There are two ways to note down a game of Yinsh: a short and a complete way. The difference between the two methods is that in the long method you always write down exactly which five markers are removed and using the short form you only write it down if the choice is ambiguous.
In general:
 Order the moves with odd digits for the first player and with
pair digits for the second player. (Not as e.g. in chess, where
the moves of both players are counted together.)
 To indicate a space on the board, always first put the letter
to point out the vertical row, next the digit to mark the space.
Small letters are preferred in notations.
For example: 1.a2
 Put a hyphen (that is a "")
between two coordinates of a move.
For example: 24.a2h9
 Also use a hyphen between the coordinate of the first marker
of a row and the last marker.
For example: row a3e3 also includes the spaces b3, c3 and d3.
 Use an "x" to indicate
removing a row and a ring from the board.
 Use a semicolon (that is a ";")
to separate different parts of one and the same move.
 To put coordinates in the right order (when indicating the
first and the last marker of a row that must be removed) always
first use the alphabetical order of the letters, next the climbing
sequence of the digits.
Examples: f3f7 (not f7f3) or c2g6 (not g6c2)
1. Start of the game / placing the rings:
Note down the coordinate of the spot on which you
put a ring:
Diagram 1: White places
the first ring on the board.
Note down: 1.e3
2. Putting a marker on the board, moving a ring
Note down the starting and ending coordinates of the ring to being moved separated by a hyphen. Jumping over one or more markers does not affect the notation.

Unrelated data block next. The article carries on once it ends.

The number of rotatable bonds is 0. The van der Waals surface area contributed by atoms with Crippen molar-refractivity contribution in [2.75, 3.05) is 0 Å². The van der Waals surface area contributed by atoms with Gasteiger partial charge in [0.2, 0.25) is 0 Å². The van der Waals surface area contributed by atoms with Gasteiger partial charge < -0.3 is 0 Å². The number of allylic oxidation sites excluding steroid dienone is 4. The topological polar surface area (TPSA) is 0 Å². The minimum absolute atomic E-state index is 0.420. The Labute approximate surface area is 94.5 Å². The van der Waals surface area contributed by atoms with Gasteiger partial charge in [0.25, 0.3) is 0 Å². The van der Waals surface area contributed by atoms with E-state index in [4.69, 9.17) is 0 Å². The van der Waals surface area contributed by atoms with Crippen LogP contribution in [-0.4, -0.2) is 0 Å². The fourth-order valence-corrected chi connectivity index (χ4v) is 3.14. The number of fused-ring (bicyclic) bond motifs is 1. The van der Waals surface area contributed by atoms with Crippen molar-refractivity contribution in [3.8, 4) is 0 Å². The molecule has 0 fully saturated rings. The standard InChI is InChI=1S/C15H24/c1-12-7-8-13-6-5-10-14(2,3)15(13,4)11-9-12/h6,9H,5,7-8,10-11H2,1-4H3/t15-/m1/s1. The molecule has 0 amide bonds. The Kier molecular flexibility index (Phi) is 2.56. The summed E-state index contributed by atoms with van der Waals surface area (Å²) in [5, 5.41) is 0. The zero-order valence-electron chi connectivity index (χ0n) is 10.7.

Diagram 2:
All the rings are placed on the board and the first move is
made. 


White 
Black 
1.e3 
2.a5 
3.b5 
4.c6 
5.d6 
6.e4 
7.h7 
8.g2 
9.g3 
10.g8 
11.h7g7 



3. Removing a row and a ring
If your move causes a row of five markers to be formed, you add to your move a semicolon followed by an x and the coordinate of the ring to be removed.



Diagram
3a: Black makes a row
by jumping over two markers. 

Diagram
3b: Black must remove
the five markers and a ring. White to move. 



White 
Black 
1.e3 
2.a5 
3.b5 
4.c6 
5.d6 
6.e4 
7.h7 
8.g2 
9.g3 
10.g8 
11.h7g7 
... 
... 
24.i8f5;xa5 
You may follow this immediately by an x and the range of markers being removed. In the long form this is always done, while in the short form it is only added if there is more than one possible way to remove the markers (e.g., if the move forms a row of six or more).
The long form of the move given in the diagram above would
be:
24.i8f5;xg5g9xa5
g5 and g9 are the first and last marker of the row, a5 is the removed
ring.
In the event that your move causes two rows to be formed, you add another semicolon an x followed by the coordinate of the second ring and possible the coordinates of the second row. A third ring would be added similarly.
4. When the opponent makes a row of your color.
In the case in which the previous opponent's move had left a row of your color, you indicate this before your normal move. Note down the x followed by the ring to remove and possibly the coordinates of the row of markers to remove before your move. Next you add asemicolon followed by you move.



Diagram
4a: White jumps over two markers and makes a fiveinarow
for Black 

Diagram
4b: Black must remove the five markers and a ring.
Black to move 



(Attention! Although these diagrams
look like diagram 3a and 3b, they do not show the same game.) 


White 
Black 
1.e3 
2.a5 
3.b5 
4.c6 
5.d6 
6.e4 
7.h7 
8.g2 
9.g3 
10.g8 
11.h7g7 
... 
... 
... 
23.i8f5 
24.xa5;d3b3 
The above is again the short notation. The complete notation would
be:
24.xg5g9xa5;d3b3
5. When your must remove more then 1 row.
There are 3 possibilities:
1. You form 2 rows with one move
Examples of notations:
Short 23.i8f5;xa5;xg2
Complete 23. i8f5;xg5g9xa5;xa5e5xg2
2. Your opponent forms 1 row for you, and next you form
a 2nd row yourself
Examples of notations:
Short 23.xa5;i8f5;xg2
Complete 23.xg5g9xa5;i8f5;xa5e5xg2
3. Unlikely but it is possibly: your opponent forms 2 rows
for you
Examples of notations:
Short 23.xa5;xg2;i8f5
Complete 23.xg5g9xa5;xa5e5xg2;i8f5
If a player would form 3 rows with one and the same move, use the
same principles as for 2 rows.